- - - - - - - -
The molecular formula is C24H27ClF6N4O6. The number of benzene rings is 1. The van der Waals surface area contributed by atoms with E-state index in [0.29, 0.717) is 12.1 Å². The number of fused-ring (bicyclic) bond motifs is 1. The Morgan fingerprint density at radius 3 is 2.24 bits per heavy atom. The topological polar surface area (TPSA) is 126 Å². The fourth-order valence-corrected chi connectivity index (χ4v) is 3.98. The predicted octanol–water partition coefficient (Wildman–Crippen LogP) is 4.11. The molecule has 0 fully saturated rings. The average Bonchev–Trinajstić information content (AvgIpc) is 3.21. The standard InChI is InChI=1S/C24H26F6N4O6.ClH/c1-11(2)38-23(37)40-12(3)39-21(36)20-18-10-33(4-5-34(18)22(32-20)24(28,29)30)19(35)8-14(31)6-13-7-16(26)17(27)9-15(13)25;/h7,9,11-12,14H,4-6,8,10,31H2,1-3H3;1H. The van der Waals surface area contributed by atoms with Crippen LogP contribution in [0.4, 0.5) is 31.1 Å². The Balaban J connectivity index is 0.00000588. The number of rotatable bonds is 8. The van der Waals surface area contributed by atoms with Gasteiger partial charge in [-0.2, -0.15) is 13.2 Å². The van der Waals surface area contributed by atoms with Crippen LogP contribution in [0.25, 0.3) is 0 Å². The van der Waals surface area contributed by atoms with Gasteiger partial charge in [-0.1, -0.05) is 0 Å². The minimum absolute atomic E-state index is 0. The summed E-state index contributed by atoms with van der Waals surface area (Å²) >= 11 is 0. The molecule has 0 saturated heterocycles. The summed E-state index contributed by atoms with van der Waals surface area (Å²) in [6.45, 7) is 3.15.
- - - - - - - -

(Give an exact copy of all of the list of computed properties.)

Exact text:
The molecular formula is C24H27ClF6N4O6. The number of benzene rings is 1. The van der Waals surface area contributed by atoms with E-state index in [0.29, 0.717) is 12.1 Å². The number of fused-ring (bicyclic) bond motifs is 1. The Morgan fingerprint density at radius 3 is 2.24 bits per heavy atom. The topological polar surface area (TPSA) is 126 Å². The fourth-order valence-corrected chi connectivity index (χ4v) is 3.98. The predicted octanol–water partition coefficient (Wildman–Crippen LogP) is 4.11. The molecule has 0 fully saturated rings. The average Bonchev–Trinajstić information content (AvgIpc) is 3.21. The standard InChI is InChI=1S/C24H26F6N4O6.ClH/c1-11(2)38-23(37)40-12(3)39-21(36)20-18-10-33(4-5-34(18)22(32-20)24(28,29)30)19(35)8-14(31)6-13-7-16(26)17(27)9-15(13)25;/h7,9,11-12,14H,4-6,8,10,31H2,1-3H3;1H. The van der Waals surface area contributed by atoms with Crippen LogP contribution in [0.4, 0.5) is 31.1 Å². The Balaban J connectivity index is 0.00000588. The number of rotatable bonds is 8. The van der Waals surface area contributed by atoms with Gasteiger partial charge in [-0.2, -0.15) is 13.2 Å². The van der Waals surface area contributed by atoms with Crippen LogP contribution in [0.25, 0.3) is 0 Å². The van der Waals surface area contributed by atoms with Gasteiger partial charge in [-0.1, -0.05) is 0 Å². The minimum absolute atomic E-state index is 0. The summed E-state index contributed by atoms with van der Waals surface area (Å²) >= 11 is 0. The molecule has 0 saturated heterocycles. The summed E-state index contributed by atoms with van der Waals surface area (Å²) in [6.45, 7) is 3.15.